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    Indomethacin

    Information about Indomethacin

    Indomethacin uses

    Indomethacin is used in fever, headache, arthralgia, muscle pain, dental pain, post operative pain, pain during menstruation, osteoarthritis, rheumatoid arthritis, ankylosing spondylitis and gout.
    It is also used to close patent ductus arteriosus in preterm infants.

    How indomethacin works

    Indomethacin is a non-steroidal anti-inflammatory drug (NSAID). It works by blocking the release of certain chemical messengers that cause fever, pain and inflammation (redness and swelling).

    Common side effects of indomethacin

    Abdominal pain, Constipation, Epigastric pain, Diarrhoea, Flatulence, Nausea, Vomiting, Indigestion

    Available Medicine for Indomethacin

    • ₹47 to ₹110
      Jagsonpal Pharmaceuticals Ltd
      2 variant(s)
    • ₹36 to ₹102
      Micro Labs Ltd
      3 variant(s)
    • ₹36 to ₹86
      Ipca Laboratories Ltd
      2 variant(s)
    • ₹32 to ₹80
      Sterkem Pharma Pvt Ltd
      6 variant(s)
    • ₹100
      Tas Med India Pvt Ltd
      1 variant(s)
    • ₹109
      Cipla Ltd
      1 variant(s)
    • ₹3600
      Sun Pharmaceutical Industries Ltd
      1 variant(s)
    • ₹83
      Sterkem Pharma Pvt Ltd
      1 variant(s)
    • ₹15
      Bombay Tablet Mfg Co Pvt Ltd
      1 variant(s)
    • ₹20
      SKN Organics
      1 variant(s)

    Expert advice for Indomethacin

    • It should be taken with food or milk to avoid getting an upset stomach.
    • It can cause serious complications like stomach bleeding and kidney problems if taken for a long time.
    • Indomethacin can raise a risk of blood clots, heart attack, or a stroke.
    • Inform your doctor if you are pregnant or planning to conceive or breastfeeding.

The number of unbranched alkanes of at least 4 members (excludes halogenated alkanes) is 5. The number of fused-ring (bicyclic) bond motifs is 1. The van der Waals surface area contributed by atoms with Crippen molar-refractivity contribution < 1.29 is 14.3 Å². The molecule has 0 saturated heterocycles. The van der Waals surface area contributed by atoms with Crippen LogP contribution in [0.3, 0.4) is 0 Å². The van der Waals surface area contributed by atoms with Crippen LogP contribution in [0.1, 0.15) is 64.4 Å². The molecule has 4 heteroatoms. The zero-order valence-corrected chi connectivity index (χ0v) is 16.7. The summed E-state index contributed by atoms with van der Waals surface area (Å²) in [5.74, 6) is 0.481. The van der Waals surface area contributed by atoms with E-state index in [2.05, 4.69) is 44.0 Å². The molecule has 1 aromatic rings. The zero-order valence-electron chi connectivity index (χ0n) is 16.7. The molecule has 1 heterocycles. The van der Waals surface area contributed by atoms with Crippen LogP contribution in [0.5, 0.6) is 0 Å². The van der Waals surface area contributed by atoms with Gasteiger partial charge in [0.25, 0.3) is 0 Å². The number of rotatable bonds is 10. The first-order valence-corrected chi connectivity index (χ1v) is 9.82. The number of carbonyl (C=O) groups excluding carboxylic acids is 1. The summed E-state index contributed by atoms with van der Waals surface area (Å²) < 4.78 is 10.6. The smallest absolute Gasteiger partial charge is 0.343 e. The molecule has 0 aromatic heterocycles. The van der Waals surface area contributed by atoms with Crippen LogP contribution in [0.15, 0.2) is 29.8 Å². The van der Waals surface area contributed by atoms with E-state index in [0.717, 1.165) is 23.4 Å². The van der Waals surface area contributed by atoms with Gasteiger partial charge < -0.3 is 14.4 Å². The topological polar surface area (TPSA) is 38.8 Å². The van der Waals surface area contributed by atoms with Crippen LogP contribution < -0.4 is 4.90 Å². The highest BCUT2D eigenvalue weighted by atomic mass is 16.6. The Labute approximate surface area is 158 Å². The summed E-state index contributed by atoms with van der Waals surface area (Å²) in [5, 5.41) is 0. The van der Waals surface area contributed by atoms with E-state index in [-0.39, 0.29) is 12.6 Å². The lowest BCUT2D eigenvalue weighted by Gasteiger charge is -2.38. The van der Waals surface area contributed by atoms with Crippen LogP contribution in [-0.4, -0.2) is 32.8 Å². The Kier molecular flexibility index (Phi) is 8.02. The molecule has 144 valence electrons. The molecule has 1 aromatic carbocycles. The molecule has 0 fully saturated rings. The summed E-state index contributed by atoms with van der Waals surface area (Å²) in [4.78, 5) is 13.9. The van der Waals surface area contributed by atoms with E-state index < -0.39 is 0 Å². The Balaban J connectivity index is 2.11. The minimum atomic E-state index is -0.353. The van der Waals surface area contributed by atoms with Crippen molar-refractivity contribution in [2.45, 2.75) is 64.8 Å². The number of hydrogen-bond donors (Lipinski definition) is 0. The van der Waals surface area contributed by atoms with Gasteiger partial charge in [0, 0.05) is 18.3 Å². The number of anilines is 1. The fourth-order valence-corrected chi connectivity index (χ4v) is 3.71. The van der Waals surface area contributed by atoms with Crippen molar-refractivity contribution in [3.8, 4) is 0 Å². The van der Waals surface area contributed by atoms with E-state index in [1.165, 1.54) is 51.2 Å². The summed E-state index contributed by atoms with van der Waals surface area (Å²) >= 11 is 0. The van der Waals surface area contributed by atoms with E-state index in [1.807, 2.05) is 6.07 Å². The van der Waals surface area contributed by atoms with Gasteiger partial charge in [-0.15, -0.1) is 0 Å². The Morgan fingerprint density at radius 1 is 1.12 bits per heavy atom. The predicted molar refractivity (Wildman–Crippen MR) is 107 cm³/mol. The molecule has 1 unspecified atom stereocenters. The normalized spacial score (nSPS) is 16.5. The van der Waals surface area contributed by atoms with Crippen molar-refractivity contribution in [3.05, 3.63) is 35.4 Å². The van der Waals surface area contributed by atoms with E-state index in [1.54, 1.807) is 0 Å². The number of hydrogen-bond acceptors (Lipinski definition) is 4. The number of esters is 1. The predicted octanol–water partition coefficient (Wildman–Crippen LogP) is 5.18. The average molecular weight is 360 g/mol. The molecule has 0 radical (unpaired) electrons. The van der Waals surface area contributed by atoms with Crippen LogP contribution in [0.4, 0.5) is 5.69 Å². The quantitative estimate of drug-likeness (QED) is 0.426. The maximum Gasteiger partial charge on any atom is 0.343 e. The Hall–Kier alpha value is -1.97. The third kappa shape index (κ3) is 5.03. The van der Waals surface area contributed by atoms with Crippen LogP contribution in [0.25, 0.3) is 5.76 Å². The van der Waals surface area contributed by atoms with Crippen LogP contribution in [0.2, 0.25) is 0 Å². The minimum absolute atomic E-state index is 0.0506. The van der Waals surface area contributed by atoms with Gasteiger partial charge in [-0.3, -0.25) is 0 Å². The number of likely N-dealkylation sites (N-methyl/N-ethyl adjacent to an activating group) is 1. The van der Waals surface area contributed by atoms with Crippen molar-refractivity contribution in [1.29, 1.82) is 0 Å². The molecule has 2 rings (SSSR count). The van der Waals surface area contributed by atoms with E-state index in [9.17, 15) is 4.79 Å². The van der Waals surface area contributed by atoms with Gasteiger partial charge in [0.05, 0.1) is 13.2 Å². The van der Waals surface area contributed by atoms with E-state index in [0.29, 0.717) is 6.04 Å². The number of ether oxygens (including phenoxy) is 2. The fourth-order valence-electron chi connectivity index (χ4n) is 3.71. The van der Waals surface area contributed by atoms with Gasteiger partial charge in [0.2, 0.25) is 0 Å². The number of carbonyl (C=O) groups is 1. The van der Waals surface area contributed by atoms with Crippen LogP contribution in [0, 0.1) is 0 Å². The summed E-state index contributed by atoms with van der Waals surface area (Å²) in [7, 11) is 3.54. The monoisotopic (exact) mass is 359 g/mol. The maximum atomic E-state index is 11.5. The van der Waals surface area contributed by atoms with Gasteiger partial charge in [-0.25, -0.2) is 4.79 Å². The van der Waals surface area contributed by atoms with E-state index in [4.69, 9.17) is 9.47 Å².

• Inform your doctor if you have ever been diagnosed with kidney or liver problems.

    Frequently asked questions for Indomethacin

    Indomethacin

    Q. Is indomethacin an antibiotic/steroid/ OTC drug/ addictive/ a blood thinner/ contain sulfa/ contain aspirin?
    No, indomethacin is not an antibiotic nor a steroid. It does not contain sulfur or aspirin. It is not an OTC drug. It is not a blood thinner, but it may enhance the effect of anticoagulants (blood thinners). It can be an addictive drug for some people, and this is why you should ensure regularly check up with your doctor
    Q. Is Indomethacin is good for gout/ back pain/tooth pain/ headache?
    Indomethacin is primarily used to treat chronic inflammatory disorder that typically affects the joints in your hands and feet. It can be used for gout and back pain. It is not choice of drug for tooth pain and headach
    Q. Is Indomethacin safe?
    Indomethacin is safe if used at prescribed doses for the prescribed duration as advised by your doctor
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    Q. Is indomethacin stronger than ibuprofen/ naproxen?
    Indomethacin and ibuprofen/ naproxen belong to same category of drugs and are equally effective and safe. Always follow doctor's advice regarding its use
    Q. What is Indocap SR/ is it a pain killer?
    Indocap SR is a brand name for indomethacin. It is a pain killer
    Q. Can I take naproxen/ Colcrys or colchicine/ Aleve/ paracetamol/ Tylenol/ Tramadol/ Allopurinol /Advil/ ibuprofen/ Vicodin/ hydrocodone/ Percocet/ Coudamin/ aspirin/ percocet+B5879?
    Yes, you can take indomethacin with Colcrys or colchicine/ Aleve/ paracetamol/ Tylenol/Tramadol/ Allopurinol / Percocet/ Hydrocodone. You should avoid taking indomethacin with naproxen, ibuprofen or Advil, Coudamin, aspirin, because these drugs interact with indomethaci
    Q. Does Indomethacin raise blood pressure/ reduce uric acid levels/ make you sleepy or dizzy/ cause weight gain/ hair loss/ affect birth control?
    Indomethacin doesn't affect birth control, if used at prescribed doses for the prescribed duration as advised by your doctor. It may cause common side effects such as dizziness, uncommon like high blood pressure, drowsiness (feeling sleepy) and rare side effects like hair loss, weight gain, reduce uric acid level. Please contact your doctor for advice if you experience them.

    Content on this page was last updated on 12 September, 2017, by Dr. Varun Gupta (MD Pharmacology)